On Being a Mom

By Guest Blogger Jai Wallace Tracy

Sometimes I think Facebook is the worst thing to have happened to a mom. Well, Facebook and smart phones.

Think about it. Because of these two inventions, you can now get a look at the life of every mom you call “friend.” AND it’s all delivered instantly right to your phone. Now moms have a front-row seat to all the cookie-baking and paint projects and plenty of time to judge their own mothering skills against such. We see the handmade paper chains decorating the Christmas tree across town, and suddenly our own Target ornaments seem way too trite. The next thing you know, we’re freaked out that our own kids are going to become resentful of the handmade-ornament kids, join a ornament-hating gang, rob a Hallmark store and end up in jail serving 5 to 10. So Target mom says to ornament mom, “Why can’t you just take it down a notch????”

But it goes the other way, too. Ornament mom looks at Target mom with raised eyebrow and says, “Can’t you up your game just a bit?”

Ouch. How did we get here? Facebook? Smart phones? Maybe.

Before our lives became so easily promoted and quickly communicated, we were all in our homes doing our own thing. Coloring ornaments or opening a box. Baking cookies or opening a box. Doing life handmade or opening a box. And nobody knew, and really nobody cared. Because we were all making it work best way we knew how. Our kids were loved, and that was all that mattered.

Until we saw the way SHE was doing it.

In color Instagram photos splashed across her timeline. And suddenly, what was right for us became less than. Or what was right for us became right for everyone. So our days become full of self-deprecating or self-righteous status updates as we search for some sort of validation — something, ANYTHING — to let us know we’re doing ok.

Wait — maybe that’s it. Maybe I have it wrong. Could it be that social media and technology have just given voice to what we mommas have wondered all along — am I a good enough??? Well, I’m here to tell you the answer to that question. Yes, you are. You’re a good mom. Better, you’re a rockstar mom. How do I know? Because I know you.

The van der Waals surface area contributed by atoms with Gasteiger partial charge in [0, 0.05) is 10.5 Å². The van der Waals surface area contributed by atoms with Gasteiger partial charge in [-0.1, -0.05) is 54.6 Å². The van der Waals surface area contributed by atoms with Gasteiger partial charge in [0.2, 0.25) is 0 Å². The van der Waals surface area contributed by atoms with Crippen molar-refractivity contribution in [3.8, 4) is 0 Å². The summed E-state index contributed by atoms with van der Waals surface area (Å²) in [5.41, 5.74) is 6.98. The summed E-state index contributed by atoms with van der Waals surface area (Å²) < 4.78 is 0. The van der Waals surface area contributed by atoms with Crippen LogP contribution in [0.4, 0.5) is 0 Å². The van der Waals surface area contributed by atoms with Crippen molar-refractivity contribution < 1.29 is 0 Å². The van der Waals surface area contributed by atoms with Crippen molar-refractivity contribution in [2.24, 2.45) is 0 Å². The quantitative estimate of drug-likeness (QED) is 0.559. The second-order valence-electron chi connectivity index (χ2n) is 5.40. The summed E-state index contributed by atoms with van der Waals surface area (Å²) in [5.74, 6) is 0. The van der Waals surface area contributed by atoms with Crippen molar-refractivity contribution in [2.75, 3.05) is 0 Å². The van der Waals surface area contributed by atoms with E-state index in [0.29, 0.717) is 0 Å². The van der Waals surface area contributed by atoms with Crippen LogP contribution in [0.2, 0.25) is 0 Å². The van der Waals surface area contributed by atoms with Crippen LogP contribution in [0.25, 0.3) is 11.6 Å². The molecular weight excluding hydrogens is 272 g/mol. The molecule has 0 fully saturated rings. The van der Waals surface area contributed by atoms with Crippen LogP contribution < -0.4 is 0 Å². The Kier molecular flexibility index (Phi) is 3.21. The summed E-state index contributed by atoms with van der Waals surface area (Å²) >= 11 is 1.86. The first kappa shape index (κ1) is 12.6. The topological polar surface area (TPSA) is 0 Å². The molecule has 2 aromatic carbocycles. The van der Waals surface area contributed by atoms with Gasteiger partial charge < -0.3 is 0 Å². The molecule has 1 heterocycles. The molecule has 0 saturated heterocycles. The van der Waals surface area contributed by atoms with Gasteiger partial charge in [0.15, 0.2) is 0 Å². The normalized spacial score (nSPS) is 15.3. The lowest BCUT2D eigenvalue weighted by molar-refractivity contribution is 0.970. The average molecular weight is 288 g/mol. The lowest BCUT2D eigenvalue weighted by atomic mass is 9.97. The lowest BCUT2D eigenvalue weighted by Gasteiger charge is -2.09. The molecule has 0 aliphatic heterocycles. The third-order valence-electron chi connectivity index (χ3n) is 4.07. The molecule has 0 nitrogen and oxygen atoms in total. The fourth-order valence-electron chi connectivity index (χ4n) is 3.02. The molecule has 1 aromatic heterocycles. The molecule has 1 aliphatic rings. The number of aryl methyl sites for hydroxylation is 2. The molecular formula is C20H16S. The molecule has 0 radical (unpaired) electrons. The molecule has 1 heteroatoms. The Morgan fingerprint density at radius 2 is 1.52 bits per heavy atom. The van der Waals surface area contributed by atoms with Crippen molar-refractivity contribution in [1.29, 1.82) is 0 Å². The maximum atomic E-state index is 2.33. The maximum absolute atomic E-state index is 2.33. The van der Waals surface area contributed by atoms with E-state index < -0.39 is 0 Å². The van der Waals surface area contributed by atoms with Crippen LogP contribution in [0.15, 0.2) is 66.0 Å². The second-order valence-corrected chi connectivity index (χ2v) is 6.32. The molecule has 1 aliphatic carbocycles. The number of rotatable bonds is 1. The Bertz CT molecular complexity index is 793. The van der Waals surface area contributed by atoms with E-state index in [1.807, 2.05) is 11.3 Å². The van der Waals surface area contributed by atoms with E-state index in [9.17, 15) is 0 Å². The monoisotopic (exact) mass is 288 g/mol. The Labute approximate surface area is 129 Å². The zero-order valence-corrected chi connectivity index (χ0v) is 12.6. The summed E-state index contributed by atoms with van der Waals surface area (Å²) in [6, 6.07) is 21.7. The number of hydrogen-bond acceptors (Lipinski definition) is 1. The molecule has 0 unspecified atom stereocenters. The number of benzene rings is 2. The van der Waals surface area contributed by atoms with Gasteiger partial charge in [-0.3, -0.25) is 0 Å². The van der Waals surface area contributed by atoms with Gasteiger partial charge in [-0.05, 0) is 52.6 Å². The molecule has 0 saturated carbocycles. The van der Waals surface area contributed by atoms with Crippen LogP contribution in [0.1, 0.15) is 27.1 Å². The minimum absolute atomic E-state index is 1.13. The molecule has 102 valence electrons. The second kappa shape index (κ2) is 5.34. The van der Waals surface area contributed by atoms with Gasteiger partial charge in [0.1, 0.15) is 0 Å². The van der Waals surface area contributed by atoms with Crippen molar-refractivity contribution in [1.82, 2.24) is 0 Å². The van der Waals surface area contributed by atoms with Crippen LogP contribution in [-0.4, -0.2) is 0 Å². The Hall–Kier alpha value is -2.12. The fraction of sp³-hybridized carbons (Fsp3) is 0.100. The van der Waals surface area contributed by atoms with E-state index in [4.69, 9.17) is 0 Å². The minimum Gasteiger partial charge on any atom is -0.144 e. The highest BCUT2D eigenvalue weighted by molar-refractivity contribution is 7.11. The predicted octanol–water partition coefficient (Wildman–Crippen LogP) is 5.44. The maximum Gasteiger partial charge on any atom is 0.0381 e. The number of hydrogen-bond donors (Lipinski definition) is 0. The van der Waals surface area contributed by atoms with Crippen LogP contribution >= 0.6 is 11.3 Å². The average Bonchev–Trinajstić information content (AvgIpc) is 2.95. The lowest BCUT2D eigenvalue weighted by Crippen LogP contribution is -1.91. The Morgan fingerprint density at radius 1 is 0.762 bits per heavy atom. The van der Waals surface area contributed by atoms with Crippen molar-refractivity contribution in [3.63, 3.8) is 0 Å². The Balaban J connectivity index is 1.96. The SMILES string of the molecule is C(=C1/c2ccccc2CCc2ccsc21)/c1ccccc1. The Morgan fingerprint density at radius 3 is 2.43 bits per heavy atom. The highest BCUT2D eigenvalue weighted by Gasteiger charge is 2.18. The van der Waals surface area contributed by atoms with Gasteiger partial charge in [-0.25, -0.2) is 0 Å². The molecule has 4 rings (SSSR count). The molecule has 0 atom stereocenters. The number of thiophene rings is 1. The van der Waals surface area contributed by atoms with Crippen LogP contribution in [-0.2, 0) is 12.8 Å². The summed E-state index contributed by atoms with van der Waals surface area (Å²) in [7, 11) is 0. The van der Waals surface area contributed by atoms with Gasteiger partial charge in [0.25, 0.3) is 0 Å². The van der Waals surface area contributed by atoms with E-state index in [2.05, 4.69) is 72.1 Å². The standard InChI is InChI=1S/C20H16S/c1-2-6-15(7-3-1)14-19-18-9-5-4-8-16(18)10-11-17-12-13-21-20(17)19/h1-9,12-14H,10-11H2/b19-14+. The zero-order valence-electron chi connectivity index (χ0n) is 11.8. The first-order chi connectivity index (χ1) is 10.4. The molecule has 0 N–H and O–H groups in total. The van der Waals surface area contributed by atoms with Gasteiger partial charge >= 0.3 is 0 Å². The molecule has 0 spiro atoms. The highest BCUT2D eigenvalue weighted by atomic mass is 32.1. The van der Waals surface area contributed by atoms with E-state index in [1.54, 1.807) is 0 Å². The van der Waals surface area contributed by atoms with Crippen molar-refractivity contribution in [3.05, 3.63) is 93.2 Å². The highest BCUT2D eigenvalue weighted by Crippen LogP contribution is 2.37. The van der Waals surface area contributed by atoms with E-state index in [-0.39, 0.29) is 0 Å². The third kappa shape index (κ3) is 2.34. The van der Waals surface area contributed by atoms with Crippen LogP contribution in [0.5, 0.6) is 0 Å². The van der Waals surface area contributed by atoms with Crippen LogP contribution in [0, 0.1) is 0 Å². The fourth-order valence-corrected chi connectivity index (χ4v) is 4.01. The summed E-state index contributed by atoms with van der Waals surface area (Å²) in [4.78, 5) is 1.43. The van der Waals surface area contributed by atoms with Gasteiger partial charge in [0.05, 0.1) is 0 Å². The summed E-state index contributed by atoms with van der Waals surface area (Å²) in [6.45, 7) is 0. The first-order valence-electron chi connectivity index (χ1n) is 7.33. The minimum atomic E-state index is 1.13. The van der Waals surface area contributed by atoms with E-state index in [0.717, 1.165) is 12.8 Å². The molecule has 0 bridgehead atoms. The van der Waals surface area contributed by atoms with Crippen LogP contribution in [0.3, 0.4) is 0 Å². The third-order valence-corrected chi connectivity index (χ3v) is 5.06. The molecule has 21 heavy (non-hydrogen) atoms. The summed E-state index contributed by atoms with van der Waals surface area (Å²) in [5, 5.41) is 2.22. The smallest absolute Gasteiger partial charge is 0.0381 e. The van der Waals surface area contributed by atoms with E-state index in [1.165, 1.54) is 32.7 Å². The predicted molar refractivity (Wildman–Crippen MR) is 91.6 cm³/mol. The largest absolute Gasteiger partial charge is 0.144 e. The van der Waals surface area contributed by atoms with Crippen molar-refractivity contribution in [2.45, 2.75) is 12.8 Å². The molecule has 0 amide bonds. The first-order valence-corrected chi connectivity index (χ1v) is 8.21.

Yes, you.

The one who feels guilty for going through the drive-thru for the third time this week. And you, the one who makes sure there are vegetables at every meal. And you, the one who buys birthday treats at the grocery store on the way to school. And you, the one who stays up literally all night decorating birthday cookies. You for whom the words “art project” mean markers (on a good day) and a coloring book. And you, the Pinterest addict whose kids are always covered in paint.

You are an amazing mother.

You’re crafty. You hate playdough. You serve chicken nuggets. You raise chickens. You read every food label. You serve artificially flavored and colored cereal for breakfast. You homeschool. You public school. You have spotless floors. You are trying even now to remember the last time you mopped. You work. You stay at home. You make beds. You make messes. You turn on Dora. You don’t own a television. You make stuff. You buy stuff.

You live in big houses and little house with lots of kids or one kid with dogs and cats and wooden toys and noisy toys and candy and fruit, and you drive mini vans and SUVs while wearing snot-stained sweats or wedge heels and you do it absolutely beautifully, and your children adore you because you were made to be their mom.

Yes, you. No one can do this thing better than you. Fight for that. Contend for it. Remember it on your worst days and your best days. And when you see HER doing her thing, high-five her. Thumbs-up her. (Because, trust me, she needs that today.) And when you give her props, do it without losing yourself. Without doubting yourself.

No one can do this better than you. No one.

So go ahead and post your picture of your kids eating hand-ground, organic beef burgers. And you post yours of your kids opening their Happy Meals. And I pledge to look (with non-judgmental eyes) beyond the food to see the sweet, little face in the background.

And I promise I will smile and think, “That kid has an awesome mom.”


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